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New Clause 12 — De-authorisation of NHS foundation trusts

Part of New Member – in the House of Commons at 5:15 pm on 12th October 2009.

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Photo of Stephen O'Brien Stephen O'Brien Shadow Minister (Health) 5:15 pm, 12th October 2009

We have been clear about the position, which is that if there is a serious failure, there must be the ability to make an early intervention. Broadly, in our view Monitor ought to be the body that can put in new management quickly and take the necessary powers, but under the Government's approach, Monitor has ultimately been a financial regulator rather than the overall regulator. That is why we have urged the Government to increase Monitor's powers, which would give it the retained independence.

Let me move on. The Government's proposal has compromised the independence of foundation trusts and given the Secretary of State more incentive to meddle in them and potentially to play politics with them and the NHS. As even the response to the consultation document admits, Monitor expressed concern that, as framed, the proposals in the document did not adequately reflect the principles of Monitor's independence or of transparency. In addition, foundation trusts disagreed or strongly disagreed with the proposal, arguing that the process of de-authorisation would be detrimental to patients, staff and visitors. Some FTs questioned what the removal of FT status would achieve, considering the existing mechanisms to turn around hospital performance.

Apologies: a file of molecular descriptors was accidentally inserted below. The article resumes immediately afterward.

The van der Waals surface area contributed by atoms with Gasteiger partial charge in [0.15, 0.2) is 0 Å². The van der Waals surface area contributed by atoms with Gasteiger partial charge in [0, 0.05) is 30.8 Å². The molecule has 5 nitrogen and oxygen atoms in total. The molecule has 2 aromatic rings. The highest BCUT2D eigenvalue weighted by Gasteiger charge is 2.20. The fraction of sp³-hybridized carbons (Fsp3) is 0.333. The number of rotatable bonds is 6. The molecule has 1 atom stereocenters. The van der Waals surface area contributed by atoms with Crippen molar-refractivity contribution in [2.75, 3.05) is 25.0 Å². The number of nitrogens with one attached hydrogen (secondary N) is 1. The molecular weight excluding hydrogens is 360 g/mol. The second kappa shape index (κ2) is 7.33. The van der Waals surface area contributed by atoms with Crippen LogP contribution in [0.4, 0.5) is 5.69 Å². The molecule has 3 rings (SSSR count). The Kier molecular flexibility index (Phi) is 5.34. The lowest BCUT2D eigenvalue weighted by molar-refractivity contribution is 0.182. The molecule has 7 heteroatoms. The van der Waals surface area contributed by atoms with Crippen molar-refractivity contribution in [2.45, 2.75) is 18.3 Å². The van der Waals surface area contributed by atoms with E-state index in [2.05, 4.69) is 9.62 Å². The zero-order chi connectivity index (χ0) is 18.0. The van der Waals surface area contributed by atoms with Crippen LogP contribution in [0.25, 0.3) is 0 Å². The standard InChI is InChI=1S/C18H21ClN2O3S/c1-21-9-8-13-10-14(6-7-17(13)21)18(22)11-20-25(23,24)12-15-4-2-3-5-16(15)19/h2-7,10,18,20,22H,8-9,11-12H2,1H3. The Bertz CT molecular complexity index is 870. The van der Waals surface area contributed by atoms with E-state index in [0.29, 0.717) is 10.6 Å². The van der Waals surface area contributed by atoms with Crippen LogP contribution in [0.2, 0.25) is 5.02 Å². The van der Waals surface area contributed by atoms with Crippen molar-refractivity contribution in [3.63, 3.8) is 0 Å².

As an aside, in the rushing through of the legislation, it has not been possible to see the responses to the consultation, only the Government's collation of them, which does not aid transparency. We have to ask: what have they left out? We are entitled to know.

We could ask why the Secretary of State is pushing what some have described as reactionary legislation. What is clear is that it does not appear to be about patient care. That is why the shadow Secretary of State said that there was a big question mark over wanting to bring everything back under the Department of Health, as though it might be any better than Monitor at doing something about such problems or anything else that might have been proposed, because the only direct parallel from which we can draw evidence of a similar situation is Maidstone and Tunbridge Wells NHS Trust. Despite what the Minister said, the Department did nothing when the trust came under its gaze. There is therefore a real absence of confidence that the Department stands any chance of being any better at dealing with the processes. The question therefore has to be how we strengthen Monitor and the other processes.

The impetus behind the new clause is clear from its wording, which includes phrases such as

"the regulator must consider these matters (among others)...the way it"- the trust-"is being run" and

"the Secretary of State may request the regulator in writing to consider exercising its power to give a notice".

The new clause reads very much as though it has been written not by a lawyer, but by somebody who has PR concerns in mind. We need to be very careful about that.

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